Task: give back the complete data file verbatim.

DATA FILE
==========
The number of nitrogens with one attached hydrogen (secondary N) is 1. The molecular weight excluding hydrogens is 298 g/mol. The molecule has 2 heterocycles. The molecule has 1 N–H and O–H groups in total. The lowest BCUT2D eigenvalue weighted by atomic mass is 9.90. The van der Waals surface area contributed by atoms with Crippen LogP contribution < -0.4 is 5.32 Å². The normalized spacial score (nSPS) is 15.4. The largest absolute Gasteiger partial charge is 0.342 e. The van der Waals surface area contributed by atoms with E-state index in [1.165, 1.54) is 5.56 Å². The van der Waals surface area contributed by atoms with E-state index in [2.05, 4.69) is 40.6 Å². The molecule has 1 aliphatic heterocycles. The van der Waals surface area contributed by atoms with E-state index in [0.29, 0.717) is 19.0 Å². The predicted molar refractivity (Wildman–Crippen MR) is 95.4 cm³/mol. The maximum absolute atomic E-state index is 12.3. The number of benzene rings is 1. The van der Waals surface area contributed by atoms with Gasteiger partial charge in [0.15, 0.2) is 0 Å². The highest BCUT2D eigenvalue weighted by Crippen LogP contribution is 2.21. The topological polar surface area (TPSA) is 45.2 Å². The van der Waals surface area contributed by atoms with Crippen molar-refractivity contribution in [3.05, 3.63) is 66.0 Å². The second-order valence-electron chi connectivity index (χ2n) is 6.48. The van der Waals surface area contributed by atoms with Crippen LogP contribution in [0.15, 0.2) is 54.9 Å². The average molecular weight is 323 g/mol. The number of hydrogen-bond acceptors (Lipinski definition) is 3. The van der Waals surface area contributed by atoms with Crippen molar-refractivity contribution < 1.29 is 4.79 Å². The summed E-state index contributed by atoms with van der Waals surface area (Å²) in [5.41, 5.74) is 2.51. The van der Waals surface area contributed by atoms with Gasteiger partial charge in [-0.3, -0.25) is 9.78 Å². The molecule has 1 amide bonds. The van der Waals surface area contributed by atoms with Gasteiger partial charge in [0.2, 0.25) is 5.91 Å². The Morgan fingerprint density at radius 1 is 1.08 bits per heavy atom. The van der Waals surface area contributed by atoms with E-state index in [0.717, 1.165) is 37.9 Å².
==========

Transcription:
The number of nitrogens with one attached hydrogen (secondary N) is 1. The molecular weight excluding hydrogens is 298 g/mol. The molecule has 2 heterocycles. The molecule has 1 N–H and O–H groups in total. The lowest BCUT2D eigenvalue weighted by atomic mass is 9.90. The van der Waals surface area contributed by atoms with Crippen LogP contribution < -0.4 is 5.32 Å². The normalized spacial score (nSPS) is 15.4. The largest absolute Gasteiger partial charge is 0.342 e. The van der Waals surface area contributed by atoms with E-state index in [1.165, 1.54) is 5.56 Å². The van der Waals surface area contributed by atoms with E-state index in [2.05, 4.69) is 40.6 Å². The molecule has 1 aliphatic heterocycles. The van der Waals surface area contributed by atoms with E-state index in [0.29, 0.717) is 19.0 Å². The predicted molar refractivity (Wildman–Crippen MR) is 95.4 cm³/mol. The maximum absolute atomic E-state index is 12.3. The number of benzene rings is 1. The van der Waals surface area contributed by atoms with Gasteiger partial charge in [0.15, 0.2) is 0 Å². The highest BCUT2D eigenvalue weighted by Crippen LogP contribution is 2.21. The topological polar surface area (TPSA) is 45.2 Å². The van der Waals surface area contributed by atoms with Crippen molar-refractivity contribution in [3.05, 3.63) is 66.0 Å². The second-order valence-electron chi connectivity index (χ2n) is 6.48. The van der Waals surface area contributed by atoms with Crippen LogP contribution in [0.15, 0.2) is 54.9 Å². The average molecular weight is 323 g/mol. The number of hydrogen-bond acceptors (Lipinski definition) is 3. The van der Waals surface area contributed by atoms with Crippen molar-refractivity contribution < 1.29 is 4.79 Å². The summed E-state index contributed by atoms with van der Waals surface area (Å²) in [5.41, 5.74) is 2.51. The van der Waals surface area contributed by atoms with Gasteiger partial charge in [-0.3, -0.25) is 9.78 Å². The molecule has 1 amide bonds. The van der Waals surface area contributed by atoms with Gasteiger partial charge in [0.2, 0.25) is 5.91 Å². The Morgan fingerprint density at radius 1 is 1.08 bits per heavy atom. The van der Waals surface area contributed by atoms with E-state index in [0.717, 1.165) is 37.9 Å².